Midwives have appealed to the Government to urgently deal with a "crisis" in their sector, as they say pregnant women are struggling to get maternity care.

Auckland, Tauranga, Canterbury and parts of the Waikato are among the areas understood to be suffering from the shortage.

Immigration New Zealand added midwives to the "immediate skill shortage" list in December.

The New Zealand College of Midwives is blaming years of underfunding of the service, with midwives' pay failing to keep pace with inflation.


Canterbury DHB experienced a particularly bad shortage of midwives in December, with more than 140 women unable to find a midwife to act as their Lead Maternity Carer over the Christmas period.

The latest DHB board meeting agenda noted that the local Midwife Resource Centre allocated midwives to more than half the women, with on-call midwives caring for 50 who could not get continuous care from one midwife.

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Most DHBs were unable to provide figures on midwife shortages at short notice.

The New Zealand College of Midwives said it had warned the previous Government over many years that pay for community midwives was failing to keep pace with inflation and the level of work required of midwives.

Understaffing was undermining morale in hospitals and maternity units, it said.

"We are hearing an increasing number of stories from around the country of severe shortages as midwives continue to leave the profession," chief executive Karen Guilliland said. "We can now see a pattern confirming that this is a service in crisis."

NZ College of Midwives chief executive Karen Guilliland says years of underfunding has led to the midwife shortage. Photo / File
NZ College of Midwives chief executive Karen Guilliland says years of underfunding has led to the midwife shortage. Photo / File

The College's midwifery advisor Alison Eddy said that Auckland DHB also had a "longstanding issue" with recruiting midwives.

"There's been a lot of work going on in the DHB at an operational level to try and address the recruitment and retention issues," she said.

"This is a national issue - there are simply not enough midwives. But this issue seems to be particularly acute for the Auckland DHB and their tertiary hospital."

The College was getting an increasing number of queries from midwives raising concerns about working conditions, Eddy said.

"There simply aren't enough midwives, and they're feeling increasingly stressed and stretched, upset and frustrated that they can't give the care that they want to."

These concerns had been escalated to a board member at Auckland DHB, she said.

A spokeswoman for Auckland DHB said they had been affected by the shortage.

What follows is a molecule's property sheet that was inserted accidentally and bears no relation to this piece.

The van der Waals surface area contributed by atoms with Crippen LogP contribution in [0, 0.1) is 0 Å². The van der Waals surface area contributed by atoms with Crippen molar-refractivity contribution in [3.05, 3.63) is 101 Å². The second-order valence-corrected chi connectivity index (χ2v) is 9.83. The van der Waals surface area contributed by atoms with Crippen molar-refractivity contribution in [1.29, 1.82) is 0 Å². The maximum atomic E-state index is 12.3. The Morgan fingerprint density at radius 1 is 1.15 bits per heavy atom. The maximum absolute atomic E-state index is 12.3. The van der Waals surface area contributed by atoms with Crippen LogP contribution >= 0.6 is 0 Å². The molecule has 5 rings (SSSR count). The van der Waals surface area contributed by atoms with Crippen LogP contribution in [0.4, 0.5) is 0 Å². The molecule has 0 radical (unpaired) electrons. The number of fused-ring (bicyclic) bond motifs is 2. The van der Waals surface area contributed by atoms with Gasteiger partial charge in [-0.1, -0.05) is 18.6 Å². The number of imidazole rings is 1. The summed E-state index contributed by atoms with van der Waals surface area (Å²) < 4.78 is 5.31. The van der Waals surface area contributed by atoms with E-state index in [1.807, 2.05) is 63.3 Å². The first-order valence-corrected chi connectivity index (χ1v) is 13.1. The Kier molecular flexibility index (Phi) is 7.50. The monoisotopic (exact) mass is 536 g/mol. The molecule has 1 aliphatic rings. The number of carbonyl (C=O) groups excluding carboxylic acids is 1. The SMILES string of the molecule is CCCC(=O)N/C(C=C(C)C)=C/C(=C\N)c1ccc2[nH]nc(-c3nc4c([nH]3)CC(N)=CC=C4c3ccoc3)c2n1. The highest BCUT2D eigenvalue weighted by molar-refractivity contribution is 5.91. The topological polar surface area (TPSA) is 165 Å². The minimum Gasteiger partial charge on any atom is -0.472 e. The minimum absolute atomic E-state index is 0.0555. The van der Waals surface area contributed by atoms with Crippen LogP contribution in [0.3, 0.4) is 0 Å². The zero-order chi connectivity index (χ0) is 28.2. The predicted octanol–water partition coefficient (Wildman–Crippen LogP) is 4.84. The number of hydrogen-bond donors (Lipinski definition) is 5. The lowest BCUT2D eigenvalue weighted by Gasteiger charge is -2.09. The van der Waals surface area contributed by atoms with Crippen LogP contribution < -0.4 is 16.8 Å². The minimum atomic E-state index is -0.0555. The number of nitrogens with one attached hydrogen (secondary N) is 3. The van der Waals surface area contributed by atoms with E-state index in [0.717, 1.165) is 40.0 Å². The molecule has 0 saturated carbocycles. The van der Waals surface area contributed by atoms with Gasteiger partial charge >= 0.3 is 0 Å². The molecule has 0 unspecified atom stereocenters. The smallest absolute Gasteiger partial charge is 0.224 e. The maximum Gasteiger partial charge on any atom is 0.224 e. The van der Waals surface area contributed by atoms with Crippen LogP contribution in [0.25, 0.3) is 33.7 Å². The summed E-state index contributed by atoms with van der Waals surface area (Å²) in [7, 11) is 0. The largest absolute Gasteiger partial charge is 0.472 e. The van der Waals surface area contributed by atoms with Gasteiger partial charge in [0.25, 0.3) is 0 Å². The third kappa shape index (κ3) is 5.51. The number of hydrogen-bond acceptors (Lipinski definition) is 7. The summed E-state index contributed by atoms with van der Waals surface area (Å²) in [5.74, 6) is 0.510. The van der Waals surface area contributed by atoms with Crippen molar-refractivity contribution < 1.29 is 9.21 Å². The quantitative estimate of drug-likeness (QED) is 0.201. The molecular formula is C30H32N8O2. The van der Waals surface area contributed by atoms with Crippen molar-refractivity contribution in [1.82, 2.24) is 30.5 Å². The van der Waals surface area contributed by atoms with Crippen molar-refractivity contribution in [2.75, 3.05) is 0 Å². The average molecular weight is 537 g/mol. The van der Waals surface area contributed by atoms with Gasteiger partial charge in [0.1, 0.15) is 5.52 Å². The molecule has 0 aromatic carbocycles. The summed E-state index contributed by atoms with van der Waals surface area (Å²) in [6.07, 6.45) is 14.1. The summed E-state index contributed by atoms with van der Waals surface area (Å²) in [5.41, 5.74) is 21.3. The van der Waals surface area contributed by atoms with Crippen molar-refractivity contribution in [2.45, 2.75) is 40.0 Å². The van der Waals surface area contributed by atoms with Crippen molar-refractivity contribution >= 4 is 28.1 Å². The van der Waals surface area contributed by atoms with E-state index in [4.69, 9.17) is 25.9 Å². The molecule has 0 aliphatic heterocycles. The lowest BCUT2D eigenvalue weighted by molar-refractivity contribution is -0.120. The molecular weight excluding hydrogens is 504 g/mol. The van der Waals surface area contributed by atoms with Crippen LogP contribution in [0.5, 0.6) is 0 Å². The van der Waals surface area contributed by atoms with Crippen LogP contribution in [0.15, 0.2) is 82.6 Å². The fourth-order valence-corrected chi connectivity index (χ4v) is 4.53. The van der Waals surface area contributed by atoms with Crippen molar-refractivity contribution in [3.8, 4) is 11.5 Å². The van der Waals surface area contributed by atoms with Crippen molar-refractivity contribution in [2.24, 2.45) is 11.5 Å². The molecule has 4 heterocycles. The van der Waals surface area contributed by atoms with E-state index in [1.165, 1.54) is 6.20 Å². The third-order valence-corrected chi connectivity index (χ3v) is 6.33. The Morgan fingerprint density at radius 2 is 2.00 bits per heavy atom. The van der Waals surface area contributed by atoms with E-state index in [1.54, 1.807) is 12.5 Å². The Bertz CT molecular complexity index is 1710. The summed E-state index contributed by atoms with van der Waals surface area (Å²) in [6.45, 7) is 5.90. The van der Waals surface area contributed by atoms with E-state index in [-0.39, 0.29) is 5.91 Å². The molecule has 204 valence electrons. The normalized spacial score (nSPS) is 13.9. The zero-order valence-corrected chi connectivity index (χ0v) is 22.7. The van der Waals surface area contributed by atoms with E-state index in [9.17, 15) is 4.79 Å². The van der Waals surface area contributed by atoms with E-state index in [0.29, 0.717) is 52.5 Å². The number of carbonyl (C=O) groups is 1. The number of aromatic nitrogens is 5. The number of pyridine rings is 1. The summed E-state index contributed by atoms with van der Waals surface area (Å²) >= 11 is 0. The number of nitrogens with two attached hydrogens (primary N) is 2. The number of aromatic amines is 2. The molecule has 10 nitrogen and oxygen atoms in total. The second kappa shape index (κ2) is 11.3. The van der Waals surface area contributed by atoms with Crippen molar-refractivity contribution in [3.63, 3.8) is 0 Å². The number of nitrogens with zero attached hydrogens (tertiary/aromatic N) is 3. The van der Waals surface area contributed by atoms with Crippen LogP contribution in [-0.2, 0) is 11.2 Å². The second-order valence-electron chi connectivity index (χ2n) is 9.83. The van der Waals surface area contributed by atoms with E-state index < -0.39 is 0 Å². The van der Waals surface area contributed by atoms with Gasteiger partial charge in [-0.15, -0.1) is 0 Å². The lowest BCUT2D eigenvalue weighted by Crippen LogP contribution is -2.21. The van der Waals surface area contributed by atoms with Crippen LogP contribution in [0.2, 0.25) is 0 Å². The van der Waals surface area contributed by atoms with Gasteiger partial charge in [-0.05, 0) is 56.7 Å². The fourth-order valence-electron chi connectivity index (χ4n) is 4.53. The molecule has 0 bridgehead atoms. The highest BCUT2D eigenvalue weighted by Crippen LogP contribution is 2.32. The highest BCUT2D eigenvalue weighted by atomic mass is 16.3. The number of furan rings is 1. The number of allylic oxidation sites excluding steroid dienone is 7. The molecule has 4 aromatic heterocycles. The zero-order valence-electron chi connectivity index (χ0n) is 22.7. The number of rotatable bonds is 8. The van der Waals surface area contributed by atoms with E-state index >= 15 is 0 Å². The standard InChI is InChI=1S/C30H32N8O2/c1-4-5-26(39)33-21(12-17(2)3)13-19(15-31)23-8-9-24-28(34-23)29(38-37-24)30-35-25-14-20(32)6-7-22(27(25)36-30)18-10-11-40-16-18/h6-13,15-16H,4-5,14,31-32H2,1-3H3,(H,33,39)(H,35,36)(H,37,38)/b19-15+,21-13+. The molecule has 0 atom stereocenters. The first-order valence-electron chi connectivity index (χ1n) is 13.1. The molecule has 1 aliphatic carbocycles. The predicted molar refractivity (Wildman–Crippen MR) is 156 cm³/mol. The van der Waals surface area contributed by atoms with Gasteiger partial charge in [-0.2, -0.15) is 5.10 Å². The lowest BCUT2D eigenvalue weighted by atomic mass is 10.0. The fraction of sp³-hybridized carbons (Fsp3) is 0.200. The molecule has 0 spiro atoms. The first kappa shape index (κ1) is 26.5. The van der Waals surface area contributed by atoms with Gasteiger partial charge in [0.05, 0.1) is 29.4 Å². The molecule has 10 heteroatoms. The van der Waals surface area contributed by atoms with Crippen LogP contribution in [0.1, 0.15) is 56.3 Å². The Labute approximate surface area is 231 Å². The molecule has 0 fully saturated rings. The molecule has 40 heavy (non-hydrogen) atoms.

"We have been working with our union partners and midwifery organisations to provide additional support for our staff. Our aim is to work closely alongside the New Zealand College of Midwives to ensure that midwifery remains an attractive and evolving profession and to help them increase trained midwife numbers in New Zealand."

She said they had 146 midwives and had filled many vacancies recently.

"In the past three months we have had 10 new midwives start with us. We also have six experienced midwives at various stages of the recruitment process, and 35 applicants for our graduate midwifery programme (May 2018 intake).

"We are in the process of recruiting to 17 new, additional positions that have been established to further support increasing demand.

"The public can be reassured that Auckland DHB has a skilled, dedicated staff who provide an excellent standard of care for mothers, babies and their families. Feedback from our patients is welcomed and helps us improve our service."

The College of Midwives began fighting for pay equity across the country three years ago when it began court action under the previous Government.

Last year the College and the Ministry of Health reached an agreement to design a new funding model for community-based (LMC) midwives.

That process has been worked on since May 2017, ministry director of service commissioning Jill Lane said.

"The Ministry of Health is committed to providing high quality maternal and child health services in New Zealand," she said, adding that New Zealand's service quality was high by international standards.

"Any funding decision is part of the Budget process and confidential. The Ministry is working with district health boards to address the workforce pressures in some areas of the country."

The Budget will be delivered on May 17.